“It feels a bit like dating, don’t you think?” I ask the woman who’s tucked into her coat across from me. She sips her hot green tea. It’s already late November and autumn is coming to an end. The sun-drenched cool days quickly turn into rainy dark days. Winter is already kicking in. She nods a little awkwardly, responding to my call in the “Women who explore” group explaining that I was new to Portland and needed to rebuild my social network from scratch.
I am a born introvert. Making friends has never been easy for me. From a young age, it was expected that you had friends, but how to gain friends, was never told. So usually I just ended up with barbie dolls or my cat. No, being social has never been easy for me.
Once grown up and mother of two young children, the children created my social life; organizing play dates, and waiting with the other moms in the schoolyard. It all went a little easier but still not flawless. I learned about myself that if I had one-on-one conversations with another mother, there was no problem, but once small groups were formed, I was completely lost again and turned into this silent little mouse hiding away in a corner. So I just resigned myself to the fact that maybe I was more of a loner. And that was okay too!
So when I moved, I could never have foreseen that moving to another country could trigger a feeling of loneliness. I never really understood what others meant when they said they were lonely. You can do so many fun things on your own, right? Go your own way, do your own thing. No drama or endless chatter about nothing.
Yet being alone in another country, without your safe place, is different from being alone at home. My days consist of work, hiking, enjoying the surroundings, running errands, cooking, writing, and illustrating. I get a warm feeling of true happiness and gratitude when the autumn sun peaks through the window and shows me the beautiful view of the mountains.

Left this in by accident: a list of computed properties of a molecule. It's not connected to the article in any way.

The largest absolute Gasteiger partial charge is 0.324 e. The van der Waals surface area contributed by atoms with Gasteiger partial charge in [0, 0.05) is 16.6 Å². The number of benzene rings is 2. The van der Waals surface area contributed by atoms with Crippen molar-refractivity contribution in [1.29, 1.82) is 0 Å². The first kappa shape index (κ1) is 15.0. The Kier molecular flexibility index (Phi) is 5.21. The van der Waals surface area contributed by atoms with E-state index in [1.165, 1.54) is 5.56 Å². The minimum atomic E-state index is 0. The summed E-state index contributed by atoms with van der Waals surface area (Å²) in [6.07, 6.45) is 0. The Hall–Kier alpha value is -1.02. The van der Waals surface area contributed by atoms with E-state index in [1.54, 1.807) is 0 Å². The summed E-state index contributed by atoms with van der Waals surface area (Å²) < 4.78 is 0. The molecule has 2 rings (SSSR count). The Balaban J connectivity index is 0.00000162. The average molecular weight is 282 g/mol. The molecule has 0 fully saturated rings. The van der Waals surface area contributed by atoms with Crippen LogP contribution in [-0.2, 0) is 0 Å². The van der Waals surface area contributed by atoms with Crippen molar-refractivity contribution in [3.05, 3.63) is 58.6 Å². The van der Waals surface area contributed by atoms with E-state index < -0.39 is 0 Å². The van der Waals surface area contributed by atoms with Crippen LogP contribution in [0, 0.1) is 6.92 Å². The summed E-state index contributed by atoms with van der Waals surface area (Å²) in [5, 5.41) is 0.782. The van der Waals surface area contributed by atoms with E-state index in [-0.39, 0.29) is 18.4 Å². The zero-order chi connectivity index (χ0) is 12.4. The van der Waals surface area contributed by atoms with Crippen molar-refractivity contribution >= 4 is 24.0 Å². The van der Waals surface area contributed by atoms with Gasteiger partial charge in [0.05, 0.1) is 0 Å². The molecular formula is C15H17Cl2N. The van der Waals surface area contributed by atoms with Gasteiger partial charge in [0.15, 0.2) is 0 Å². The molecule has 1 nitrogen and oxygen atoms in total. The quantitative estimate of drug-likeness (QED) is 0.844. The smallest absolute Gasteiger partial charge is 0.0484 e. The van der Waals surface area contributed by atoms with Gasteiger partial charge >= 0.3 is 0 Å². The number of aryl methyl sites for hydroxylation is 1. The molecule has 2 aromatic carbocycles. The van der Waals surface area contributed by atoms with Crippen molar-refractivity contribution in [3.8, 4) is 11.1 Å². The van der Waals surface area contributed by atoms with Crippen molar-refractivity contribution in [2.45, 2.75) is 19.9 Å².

However this indefinable feeling that I didn’t recognize kept gnawing. Holy shit, is this what they mean by loneliness? Of course, I knew that only I can make a change in the situation. So I decided to join many online groups. But joining an online group and making contact are two very different things.
After another week of being the quiet little mouse in the corner, I decided to take the plunge and break the silence. I posted my question: “I’m new here. Who wants to….” The introvert in me had a small panic attack when I read the overload of responses. But I started this myself so I took a deep breath and I answered them one by one.
The first meeting was so much fun that it was almost a pity time went by so quickly. When meeting the second woman it was exactly the other way around. We both felt a little uncomfortable. She smiles at my comparison and nods. Yes, it feels a bit like dating. Examine whether you like each other, to move on to a second date. Do you have enough similarities to keep the conversation going? Is there potential for a friendly relationship?
Unlike the first meeting, this woman had to leave quickly because she had so much to do. We exchange our phone numbers, and she said she definitely wanted to meet up again. Still, it felt a bit like a bad date. I’m not exactly sure why either. Maybe it just asks for a second date. Sometimes you just need to get to know each other a little better before conversations get going. And sometimes not, and that’s okay too.
Unfortunately, my third date texted she had to cancel our appointment. It was raining and she hated rain. Fortunately, the first lady had already sent a message that we had to drink tea again. When we see each other we immediately start chatting as if we’ve known each other for years. She, the extrovert, and I, the introvert. Because of her own moving experience, she fully understands my frustration that starting over in another country is not easy. It was so nice to be heard and understood. Somebody who says: I totally get it!
After a good pep talk, we both went our separate ways again. I’m happy. Relieved. Proud of myself for trying to find my way in this new life. I consider myself lucky that I have already found at least one good friend with whom I can occasionally vent, express my frustration and eventually laugh about the sense and nonsense about living (or surviving) in America.
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